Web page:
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'We don't know where Eta members are': Monitors

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'We don't know where Eta members are': Monitors
Members of the International Verification Commission leave a court in Madrid on Sunday after being grilled by a judge over the whereabouts of fugitive Eta members. Photo: Tom Gandolfini
09:14 CET+01:00
International monitors pledged on Sunday to cooperate with a Spanish tribunal over their meeting with masked militants from the armed Basque separatist group Eta, saying there was a real chance for peace.

Three members of the International Verification Commission were grilled by a judge after announcing Friday that they had overseen Eta militants handing over a small cache of weapons as the first step towards disarmament.

The team released a video shot in January that showed two of its members receiving a table-full of guns and explosives from militants in balaclavas.

The commission's work in monitoring the Eta ceasefire is not recognized by the Spanish government, which like France refuses to negotiate with Eta.

The group, blamed for hundreds of deaths over four decades, announced a "definitive end to armed activity" in October 2011 but Madrid insists it must disband without conditions.

Judge Ismael Moreno summoned the monitors for questioning over the whereabouts of the group's fugitive members.

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But the team members told the tribunal they did not know the identity of the militants they met nor where Eta weapons were kept.

Commission head Ram Manikkalingam, a Sri Lankan who once advised his government during talks with Tamil Tiger rebels, pledged to be "transparent" and cooperate with the tribunal.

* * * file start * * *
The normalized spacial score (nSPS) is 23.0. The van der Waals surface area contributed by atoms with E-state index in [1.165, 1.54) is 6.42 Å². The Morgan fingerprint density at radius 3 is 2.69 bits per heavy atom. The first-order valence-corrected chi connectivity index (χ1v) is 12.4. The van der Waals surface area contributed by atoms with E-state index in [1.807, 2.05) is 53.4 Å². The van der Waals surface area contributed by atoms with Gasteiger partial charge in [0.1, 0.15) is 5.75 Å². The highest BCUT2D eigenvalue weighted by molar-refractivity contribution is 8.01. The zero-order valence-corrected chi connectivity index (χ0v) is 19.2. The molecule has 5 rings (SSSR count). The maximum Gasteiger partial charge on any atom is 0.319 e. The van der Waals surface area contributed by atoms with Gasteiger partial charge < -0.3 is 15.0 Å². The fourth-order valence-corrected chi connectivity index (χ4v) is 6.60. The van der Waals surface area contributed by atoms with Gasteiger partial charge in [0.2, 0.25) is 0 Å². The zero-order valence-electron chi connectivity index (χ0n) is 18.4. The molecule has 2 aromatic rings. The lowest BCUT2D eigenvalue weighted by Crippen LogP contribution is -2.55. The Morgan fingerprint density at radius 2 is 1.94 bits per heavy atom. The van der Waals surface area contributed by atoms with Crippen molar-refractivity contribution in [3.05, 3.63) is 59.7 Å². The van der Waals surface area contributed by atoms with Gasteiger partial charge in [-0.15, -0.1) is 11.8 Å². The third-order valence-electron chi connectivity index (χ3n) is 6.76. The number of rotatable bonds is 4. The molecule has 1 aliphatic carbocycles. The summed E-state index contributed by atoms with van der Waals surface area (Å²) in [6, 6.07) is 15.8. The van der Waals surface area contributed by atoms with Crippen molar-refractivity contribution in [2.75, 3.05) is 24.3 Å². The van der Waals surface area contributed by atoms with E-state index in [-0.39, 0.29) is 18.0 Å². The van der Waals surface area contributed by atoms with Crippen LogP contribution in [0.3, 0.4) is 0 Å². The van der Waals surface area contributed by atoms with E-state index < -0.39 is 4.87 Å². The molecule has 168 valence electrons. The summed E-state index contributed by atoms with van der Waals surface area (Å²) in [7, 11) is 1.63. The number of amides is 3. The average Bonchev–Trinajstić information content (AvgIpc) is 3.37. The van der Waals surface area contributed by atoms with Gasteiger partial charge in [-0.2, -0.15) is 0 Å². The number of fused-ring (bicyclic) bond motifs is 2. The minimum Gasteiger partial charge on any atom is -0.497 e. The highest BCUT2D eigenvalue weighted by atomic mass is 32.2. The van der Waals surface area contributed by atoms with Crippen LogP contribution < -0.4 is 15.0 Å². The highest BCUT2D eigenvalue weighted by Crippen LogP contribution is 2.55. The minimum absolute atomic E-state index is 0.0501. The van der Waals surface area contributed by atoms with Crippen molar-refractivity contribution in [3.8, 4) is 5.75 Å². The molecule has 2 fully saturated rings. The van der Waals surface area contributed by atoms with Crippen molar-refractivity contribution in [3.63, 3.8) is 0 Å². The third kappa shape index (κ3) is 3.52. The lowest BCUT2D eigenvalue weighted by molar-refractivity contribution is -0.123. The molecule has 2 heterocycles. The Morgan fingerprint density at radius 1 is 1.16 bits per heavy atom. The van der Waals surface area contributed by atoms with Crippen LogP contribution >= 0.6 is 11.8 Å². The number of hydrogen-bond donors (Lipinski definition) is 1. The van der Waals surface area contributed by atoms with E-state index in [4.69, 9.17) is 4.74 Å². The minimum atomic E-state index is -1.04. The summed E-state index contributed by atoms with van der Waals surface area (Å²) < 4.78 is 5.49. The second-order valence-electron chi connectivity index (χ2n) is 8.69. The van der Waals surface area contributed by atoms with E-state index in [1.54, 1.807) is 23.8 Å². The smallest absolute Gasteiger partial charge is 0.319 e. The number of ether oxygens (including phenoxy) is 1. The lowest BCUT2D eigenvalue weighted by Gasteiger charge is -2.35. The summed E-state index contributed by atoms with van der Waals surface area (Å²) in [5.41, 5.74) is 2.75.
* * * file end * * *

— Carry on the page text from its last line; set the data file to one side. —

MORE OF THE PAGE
"We are working for the consolidation of peace and coexistence in the Basque country," he said after leaving the court.

Genuine opportunity

"It has been three years since Eta declared a permanent unilateral and verifiable ceasefire. Eta has upheld the ceasefire and complied with its commitment to end violence.

"Now it is time to seal Eta's weapons and put them beyond operational use," he added.

"Eta has expressed a unilateral commitment to do this... We believe we have a genuine opportunity now," he said, adding that the commission had always worked with the backing of a great majority of Basque society.

Others summoned were Ronnie Kasrils, a former intelligence minister in South Africa; and Chris Maccabe, a Briton who previously worked on the Northern Ireland peace process.

Ahead of their appearance, they met Basque leader Iñigo Urkullu, a nationalist who expressed his "support and appreciation" for the commission's work in "helping Basque citizens to turn once and for all the page of violence".

Pro-independence groups in the region were more vehement, with the head of a pro-independence coalition, Amaiur Jon Inarritu, calling the summons by the Madrid tribunal "ridiculous" and "nonsensical".

The commission was created in 2011 and has since been working behind the scenes in Basque society and had both direct and indirect contacts with Eta itself.

In its statement on Friday, the commission called the handover of weapons "a significant step".

It said the small number of arms — including just four guns and 16 kilograms (35 pounds) of explosives — was the result of constraints caused by operating "in clandestine conditions".

Manikkalingam called on French and Spanish governments to facilitate the process.

Spain's conservative government dismissed the move by Eta, which is classed as a terrorist group by the United States and European Union.

It is blamed for the deaths of 829 people in a four-decade campaign of shootings and bombings for an independent Basque homeland in northern Spain and southwestern France.

It has been much weakened over recent years by the arrests of its senior leaders, with only about 30 of its active members thought to be still at large.

Spanish newspapers dismissed the disarmament move as insignificant, with leading right-leaning daily El-Mundo branding it a "farce".

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